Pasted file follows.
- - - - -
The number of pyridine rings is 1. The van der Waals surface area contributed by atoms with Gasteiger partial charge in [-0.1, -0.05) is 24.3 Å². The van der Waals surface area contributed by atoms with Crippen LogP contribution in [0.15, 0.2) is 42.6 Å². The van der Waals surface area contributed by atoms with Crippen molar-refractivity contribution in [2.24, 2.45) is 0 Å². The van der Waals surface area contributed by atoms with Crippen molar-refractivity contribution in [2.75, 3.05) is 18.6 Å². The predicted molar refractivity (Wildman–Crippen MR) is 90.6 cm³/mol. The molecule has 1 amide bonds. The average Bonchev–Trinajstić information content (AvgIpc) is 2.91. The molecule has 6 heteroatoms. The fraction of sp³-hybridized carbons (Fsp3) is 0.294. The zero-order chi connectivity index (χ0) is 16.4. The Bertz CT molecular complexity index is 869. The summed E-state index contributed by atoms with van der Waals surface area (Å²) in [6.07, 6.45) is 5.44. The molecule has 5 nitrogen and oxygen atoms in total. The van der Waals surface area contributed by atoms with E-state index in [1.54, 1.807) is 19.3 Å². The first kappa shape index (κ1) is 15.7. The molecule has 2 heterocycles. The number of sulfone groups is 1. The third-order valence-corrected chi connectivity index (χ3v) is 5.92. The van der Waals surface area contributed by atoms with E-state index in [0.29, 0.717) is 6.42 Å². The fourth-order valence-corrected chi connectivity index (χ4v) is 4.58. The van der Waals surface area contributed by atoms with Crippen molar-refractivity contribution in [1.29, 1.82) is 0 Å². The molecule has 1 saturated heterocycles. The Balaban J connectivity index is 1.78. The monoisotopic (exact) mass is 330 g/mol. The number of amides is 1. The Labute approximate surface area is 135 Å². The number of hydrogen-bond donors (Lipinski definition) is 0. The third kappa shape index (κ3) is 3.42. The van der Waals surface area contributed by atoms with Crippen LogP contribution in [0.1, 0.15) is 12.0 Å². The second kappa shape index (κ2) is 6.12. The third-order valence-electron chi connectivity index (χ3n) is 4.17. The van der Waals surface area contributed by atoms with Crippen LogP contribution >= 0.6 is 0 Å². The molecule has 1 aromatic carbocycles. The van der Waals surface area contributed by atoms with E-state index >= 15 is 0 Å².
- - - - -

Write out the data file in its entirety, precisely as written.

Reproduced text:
The number of pyridine rings is 1. The van der Waals surface area contributed by atoms with Gasteiger partial charge in [-0.1, -0.05) is 24.3 Å². The van der Waals surface area contributed by atoms with Crippen LogP contribution in [0.15, 0.2) is 42.6 Å². The van der Waals surface area contributed by atoms with Crippen molar-refractivity contribution in [2.24, 2.45) is 0 Å². The van der Waals surface area contributed by atoms with Crippen molar-refractivity contribution in [2.75, 3.05) is 18.6 Å². The predicted molar refractivity (Wildman–Crippen MR) is 90.6 cm³/mol. The molecule has 1 amide bonds. The average Bonchev–Trinajstić information content (AvgIpc) is 2.91. The molecule has 6 heteroatoms. The fraction of sp³-hybridized carbons (Fsp3) is 0.294. The zero-order chi connectivity index (χ0) is 16.4. The Bertz CT molecular complexity index is 869. The summed E-state index contributed by atoms with van der Waals surface area (Å²) in [6.07, 6.45) is 5.44. The molecule has 5 nitrogen and oxygen atoms in total. The van der Waals surface area contributed by atoms with E-state index in [1.54, 1.807) is 19.3 Å². The first kappa shape index (κ1) is 15.7. The molecule has 2 heterocycles. The number of sulfone groups is 1. The third-order valence-corrected chi connectivity index (χ3v) is 5.92. The van der Waals surface area contributed by atoms with E-state index in [0.29, 0.717) is 6.42 Å². The fourth-order valence-corrected chi connectivity index (χ4v) is 4.58. The van der Waals surface area contributed by atoms with Crippen molar-refractivity contribution in [1.29, 1.82) is 0 Å². The molecule has 1 saturated heterocycles. The Balaban J connectivity index is 1.78. The monoisotopic (exact) mass is 330 g/mol. The number of amides is 1. The Labute approximate surface area is 135 Å². The number of hydrogen-bond donors (Lipinski definition) is 0. The third kappa shape index (κ3) is 3.42. The van der Waals surface area contributed by atoms with Crippen LogP contribution in [0.1, 0.15) is 12.0 Å². The second kappa shape index (κ2) is 6.12. The third-order valence-electron chi connectivity index (χ3n) is 4.17. The van der Waals surface area contributed by atoms with Crippen LogP contribution >= 0.6 is 0 Å². The molecule has 1 aromatic carbocycles. The van der Waals surface area contributed by atoms with E-state index >= 15 is 0 Å².